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Controversy around Batik Import

Monday, January 29, 2024

The Trade Minister issues new regulations that ease restrictions on importing batik fabric products. This endangers the future of the traditional batik industry in Indonesia.

arsip tempo : 172187164326.

Controversy around Batik Import. tempo : 172187164326.

THE government’s decision to relax regulations on batik imports has the potential to undermine players in the domestic batik fabric industry. Instead of supporting the sustainability of businesses that produce products from that fabric which is a national cultural heritage, this import policy could be catastrophic for industry players, especially traditional batik makers.

This easing of restrictions on batik imports is found in Trade Minister Regulation No. 36/2023 regarding Import Policies and Regulations. The attachment to the regulation excludes batik textile products for the purposes of government agencies and the public interest from the list of goods whose imports are restricted. In other words, there are no restrictions on importation of batik textiles for government agency needs and the public interest.

This regulation only requires a certificate from the director-general on behalf of the minister, an order or contract from a government agency, and a certificate of use of goods as provisions for importers who will import batik.

These provisions are different from the old regulation, Trade Minister Regulation No. 86/2015 regarding batik imports, which still included an article on import restrictions. The importer had to fulfill the requirements by having a general importer identification number and a producer importer identification number. Batik imports also had to secure recommendations from the Industry Ministry and the Cooperatives and Small and Medium Enterprises Ministry.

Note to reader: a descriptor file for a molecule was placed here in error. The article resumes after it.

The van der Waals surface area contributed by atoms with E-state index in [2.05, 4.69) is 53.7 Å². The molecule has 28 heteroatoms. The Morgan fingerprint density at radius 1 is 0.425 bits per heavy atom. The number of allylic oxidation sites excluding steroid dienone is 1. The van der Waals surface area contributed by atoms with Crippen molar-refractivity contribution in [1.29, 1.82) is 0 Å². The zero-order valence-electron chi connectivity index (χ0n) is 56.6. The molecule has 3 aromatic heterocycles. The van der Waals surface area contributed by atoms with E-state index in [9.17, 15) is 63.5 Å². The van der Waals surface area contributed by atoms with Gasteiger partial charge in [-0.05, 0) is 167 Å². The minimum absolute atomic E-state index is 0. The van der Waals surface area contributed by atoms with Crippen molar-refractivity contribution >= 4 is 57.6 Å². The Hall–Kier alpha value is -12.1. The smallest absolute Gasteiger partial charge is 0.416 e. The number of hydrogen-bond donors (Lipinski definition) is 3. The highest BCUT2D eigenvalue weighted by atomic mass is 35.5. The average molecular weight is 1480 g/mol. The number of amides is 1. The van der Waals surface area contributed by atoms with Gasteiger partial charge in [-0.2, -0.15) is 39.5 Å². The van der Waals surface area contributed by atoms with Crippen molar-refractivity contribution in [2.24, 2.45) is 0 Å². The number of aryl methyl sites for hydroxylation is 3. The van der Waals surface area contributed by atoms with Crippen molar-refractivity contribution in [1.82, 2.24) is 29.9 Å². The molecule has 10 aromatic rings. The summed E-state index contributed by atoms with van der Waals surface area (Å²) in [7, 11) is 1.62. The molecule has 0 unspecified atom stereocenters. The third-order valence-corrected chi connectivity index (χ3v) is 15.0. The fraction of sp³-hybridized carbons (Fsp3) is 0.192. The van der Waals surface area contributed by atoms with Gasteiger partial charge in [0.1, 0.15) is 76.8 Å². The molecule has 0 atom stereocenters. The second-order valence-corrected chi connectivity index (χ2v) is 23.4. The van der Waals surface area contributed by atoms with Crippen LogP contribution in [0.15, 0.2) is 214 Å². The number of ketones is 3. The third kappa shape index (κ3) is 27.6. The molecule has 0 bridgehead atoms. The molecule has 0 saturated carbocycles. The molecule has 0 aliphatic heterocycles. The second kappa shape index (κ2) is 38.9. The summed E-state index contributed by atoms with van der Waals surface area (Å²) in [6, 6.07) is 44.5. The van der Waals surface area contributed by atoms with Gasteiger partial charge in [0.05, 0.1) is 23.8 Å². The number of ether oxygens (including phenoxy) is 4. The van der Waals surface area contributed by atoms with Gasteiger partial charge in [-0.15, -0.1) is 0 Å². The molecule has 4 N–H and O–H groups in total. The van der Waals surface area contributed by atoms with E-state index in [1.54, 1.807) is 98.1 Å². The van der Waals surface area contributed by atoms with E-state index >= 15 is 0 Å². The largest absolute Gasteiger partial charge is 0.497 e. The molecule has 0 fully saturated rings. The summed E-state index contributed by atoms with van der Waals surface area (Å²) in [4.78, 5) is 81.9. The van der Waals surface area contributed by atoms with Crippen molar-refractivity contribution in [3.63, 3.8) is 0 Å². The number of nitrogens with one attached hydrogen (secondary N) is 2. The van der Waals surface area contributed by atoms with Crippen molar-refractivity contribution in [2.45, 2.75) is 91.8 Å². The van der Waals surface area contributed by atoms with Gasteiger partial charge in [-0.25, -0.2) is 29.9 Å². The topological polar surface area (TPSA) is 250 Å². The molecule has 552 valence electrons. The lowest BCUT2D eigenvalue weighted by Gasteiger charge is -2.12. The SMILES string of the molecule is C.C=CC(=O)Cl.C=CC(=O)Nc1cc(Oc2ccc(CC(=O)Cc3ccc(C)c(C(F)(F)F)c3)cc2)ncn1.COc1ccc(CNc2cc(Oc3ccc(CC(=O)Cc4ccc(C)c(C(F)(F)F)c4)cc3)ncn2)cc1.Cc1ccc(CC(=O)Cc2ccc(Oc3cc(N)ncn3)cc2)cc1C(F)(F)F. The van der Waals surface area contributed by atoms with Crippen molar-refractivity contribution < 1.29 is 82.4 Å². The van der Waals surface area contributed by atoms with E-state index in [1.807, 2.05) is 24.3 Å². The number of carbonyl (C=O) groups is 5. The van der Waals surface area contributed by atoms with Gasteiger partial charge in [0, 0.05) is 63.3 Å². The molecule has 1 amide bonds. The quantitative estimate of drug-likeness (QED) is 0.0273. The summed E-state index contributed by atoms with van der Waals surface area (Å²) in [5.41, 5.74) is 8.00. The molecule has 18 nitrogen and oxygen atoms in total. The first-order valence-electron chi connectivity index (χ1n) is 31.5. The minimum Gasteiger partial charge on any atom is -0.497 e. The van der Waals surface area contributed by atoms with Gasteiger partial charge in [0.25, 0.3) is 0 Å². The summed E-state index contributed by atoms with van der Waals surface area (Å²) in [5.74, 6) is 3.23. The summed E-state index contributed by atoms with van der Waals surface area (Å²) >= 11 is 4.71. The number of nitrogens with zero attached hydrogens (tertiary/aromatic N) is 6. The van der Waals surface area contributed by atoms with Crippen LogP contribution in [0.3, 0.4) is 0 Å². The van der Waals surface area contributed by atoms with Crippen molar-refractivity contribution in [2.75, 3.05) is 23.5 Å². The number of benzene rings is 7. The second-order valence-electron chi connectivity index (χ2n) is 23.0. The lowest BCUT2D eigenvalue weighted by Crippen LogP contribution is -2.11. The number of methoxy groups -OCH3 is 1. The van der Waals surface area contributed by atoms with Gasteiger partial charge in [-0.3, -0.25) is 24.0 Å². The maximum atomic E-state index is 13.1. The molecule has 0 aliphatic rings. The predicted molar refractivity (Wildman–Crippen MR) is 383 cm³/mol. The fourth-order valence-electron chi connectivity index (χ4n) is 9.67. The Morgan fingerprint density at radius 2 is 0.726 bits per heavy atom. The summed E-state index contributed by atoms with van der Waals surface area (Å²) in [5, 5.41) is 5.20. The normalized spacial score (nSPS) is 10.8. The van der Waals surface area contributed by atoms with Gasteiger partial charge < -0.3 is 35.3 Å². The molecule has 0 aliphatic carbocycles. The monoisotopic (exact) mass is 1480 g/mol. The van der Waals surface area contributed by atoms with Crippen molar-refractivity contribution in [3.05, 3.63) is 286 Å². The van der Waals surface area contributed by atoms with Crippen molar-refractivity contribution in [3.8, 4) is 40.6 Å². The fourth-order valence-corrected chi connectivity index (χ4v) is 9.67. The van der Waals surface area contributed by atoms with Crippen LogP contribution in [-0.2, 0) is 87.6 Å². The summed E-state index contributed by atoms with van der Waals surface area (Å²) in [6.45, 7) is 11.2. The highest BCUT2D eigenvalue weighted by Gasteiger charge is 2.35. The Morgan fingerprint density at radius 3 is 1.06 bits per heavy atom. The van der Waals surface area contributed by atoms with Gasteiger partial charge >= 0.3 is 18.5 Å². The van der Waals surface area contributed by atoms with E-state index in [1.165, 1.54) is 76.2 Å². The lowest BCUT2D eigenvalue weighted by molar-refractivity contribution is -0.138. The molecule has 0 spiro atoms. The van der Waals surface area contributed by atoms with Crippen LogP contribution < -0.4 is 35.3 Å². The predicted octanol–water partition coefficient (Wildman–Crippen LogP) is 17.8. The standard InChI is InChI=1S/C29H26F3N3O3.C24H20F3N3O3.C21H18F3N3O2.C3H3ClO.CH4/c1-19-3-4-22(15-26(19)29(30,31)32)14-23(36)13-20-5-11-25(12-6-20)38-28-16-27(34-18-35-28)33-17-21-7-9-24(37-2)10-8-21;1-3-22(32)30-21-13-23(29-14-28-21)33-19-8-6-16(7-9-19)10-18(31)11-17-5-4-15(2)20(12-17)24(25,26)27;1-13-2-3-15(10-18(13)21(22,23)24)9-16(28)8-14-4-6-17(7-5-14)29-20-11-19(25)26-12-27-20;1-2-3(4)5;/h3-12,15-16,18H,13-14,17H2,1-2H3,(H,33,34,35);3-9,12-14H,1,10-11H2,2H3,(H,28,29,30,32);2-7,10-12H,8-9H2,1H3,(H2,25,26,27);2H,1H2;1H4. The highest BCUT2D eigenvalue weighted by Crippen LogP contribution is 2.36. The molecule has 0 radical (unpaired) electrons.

Now importers only need to receive a certificate from the government agency that assigned the procurement task. This kind of mechanism, apart from being prone to collusion and corruption, facilitates the entry of imported batik under the guise of meeting government needs. This also shows that policy makers have no intention of prioritizing domestically-made batik to meet the needs of government agencies.

This new regulation exacerbates the problems being faced by local textile industry players, especially batik producers, who have been competing with imported products for years. Every year, imported batik, the majority of which comes from China, floods the market. The heavy inflow of foreign goods can be seen in data from the Industry Ministry and the Central Statistics Agency (BPS), which states that the value of imports of batik products in 2020 to 2021 increased from US$88.04 million (around Rp1.38 trillion) to US$112.14 million (Rp1.76 trillion).

Even more distressing, imported batik whose motifs imitate local designs are sold at cheaper prices. As an illustration, imported batik clothes sold wholesale in several wholesale centers are priced at Rp40,000-50,000 (US$2.5-3.1) per piece, which is half the price of local products of similar quality. Local batik producers are suffering twice. First, their designs are imitated, and then their market is captured. Moreover, taking illegally imported goods into account, local batik vendors will be increasingly uncompetitive without government protection.

Therefore, Trade Minister Zulkifli Hasan must immediately review this regulation. It is contrary to President Joko Widodo’s commitment to prioritizing local products in meeting the needs of government institutions for goods and services.

On the other hand, the government must also encourage the competitiveness of batik industry players so that they are ready to face an increasingly liberal market. The way to do this is to provide incentives and support so that the local batik industry becomes more efficient, and the selling price and quality can be on equal footing with foreign products.

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